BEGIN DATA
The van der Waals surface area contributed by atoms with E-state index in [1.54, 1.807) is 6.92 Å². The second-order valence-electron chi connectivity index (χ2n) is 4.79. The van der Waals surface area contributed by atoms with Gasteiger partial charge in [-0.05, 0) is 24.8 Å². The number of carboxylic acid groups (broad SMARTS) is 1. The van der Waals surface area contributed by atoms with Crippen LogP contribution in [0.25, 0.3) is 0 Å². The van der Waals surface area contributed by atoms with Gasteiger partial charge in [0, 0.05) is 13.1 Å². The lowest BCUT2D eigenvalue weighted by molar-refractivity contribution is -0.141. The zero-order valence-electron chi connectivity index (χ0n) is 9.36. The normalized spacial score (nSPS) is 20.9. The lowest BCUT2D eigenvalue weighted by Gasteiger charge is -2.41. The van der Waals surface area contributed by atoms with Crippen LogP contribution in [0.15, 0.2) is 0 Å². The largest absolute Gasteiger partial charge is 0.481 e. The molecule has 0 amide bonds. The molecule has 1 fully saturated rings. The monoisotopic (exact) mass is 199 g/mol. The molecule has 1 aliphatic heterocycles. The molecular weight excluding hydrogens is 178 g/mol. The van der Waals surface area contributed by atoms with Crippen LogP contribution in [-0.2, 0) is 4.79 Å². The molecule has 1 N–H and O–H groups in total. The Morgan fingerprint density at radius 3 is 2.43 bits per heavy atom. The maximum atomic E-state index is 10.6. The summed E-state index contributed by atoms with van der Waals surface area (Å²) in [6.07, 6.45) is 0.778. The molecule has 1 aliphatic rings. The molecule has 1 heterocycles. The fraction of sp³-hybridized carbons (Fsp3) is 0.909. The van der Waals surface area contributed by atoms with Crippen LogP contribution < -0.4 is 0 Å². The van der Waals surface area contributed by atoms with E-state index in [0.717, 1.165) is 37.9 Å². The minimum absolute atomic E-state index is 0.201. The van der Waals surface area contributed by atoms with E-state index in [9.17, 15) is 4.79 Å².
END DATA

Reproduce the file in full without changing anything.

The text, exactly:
The van der Waals surface area contributed by atoms with E-state index in [1.54, 1.807) is 6.92 Å². The second-order valence-electron chi connectivity index (χ2n) is 4.79. The van der Waals surface area contributed by atoms with Gasteiger partial charge in [-0.05, 0) is 24.8 Å². The number of carboxylic acid groups (broad SMARTS) is 1. The van der Waals surface area contributed by atoms with Crippen LogP contribution in [0.25, 0.3) is 0 Å². The van der Waals surface area contributed by atoms with Gasteiger partial charge in [0, 0.05) is 13.1 Å². The lowest BCUT2D eigenvalue weighted by molar-refractivity contribution is -0.141. The zero-order valence-electron chi connectivity index (χ0n) is 9.36. The normalized spacial score (nSPS) is 20.9. The lowest BCUT2D eigenvalue weighted by Gasteiger charge is -2.41. The van der Waals surface area contributed by atoms with Crippen LogP contribution in [0.15, 0.2) is 0 Å². The largest absolute Gasteiger partial charge is 0.481 e. The molecule has 0 amide bonds. The molecule has 1 fully saturated rings. The monoisotopic (exact) mass is 199 g/mol. The molecule has 1 aliphatic heterocycles. The molecular weight excluding hydrogens is 178 g/mol. The van der Waals surface area contributed by atoms with Crippen LogP contribution in [-0.2, 0) is 4.79 Å². The molecule has 1 N–H and O–H groups in total. The Morgan fingerprint density at radius 3 is 2.43 bits per heavy atom. The maximum atomic E-state index is 10.6. The summed E-state index contributed by atoms with van der Waals surface area (Å²) in [6.07, 6.45) is 0.778. The molecule has 1 aliphatic rings. The molecule has 1 heterocycles. The fraction of sp³-hybridized carbons (Fsp3) is 0.909. The van der Waals surface area contributed by atoms with Crippen LogP contribution < -0.4 is 0 Å². The van der Waals surface area contributed by atoms with E-state index in [0.717, 1.165) is 37.9 Å². The minimum absolute atomic E-state index is 0.201. The van der Waals surface area contributed by atoms with E-state index in [9.17, 15) is 4.79 Å².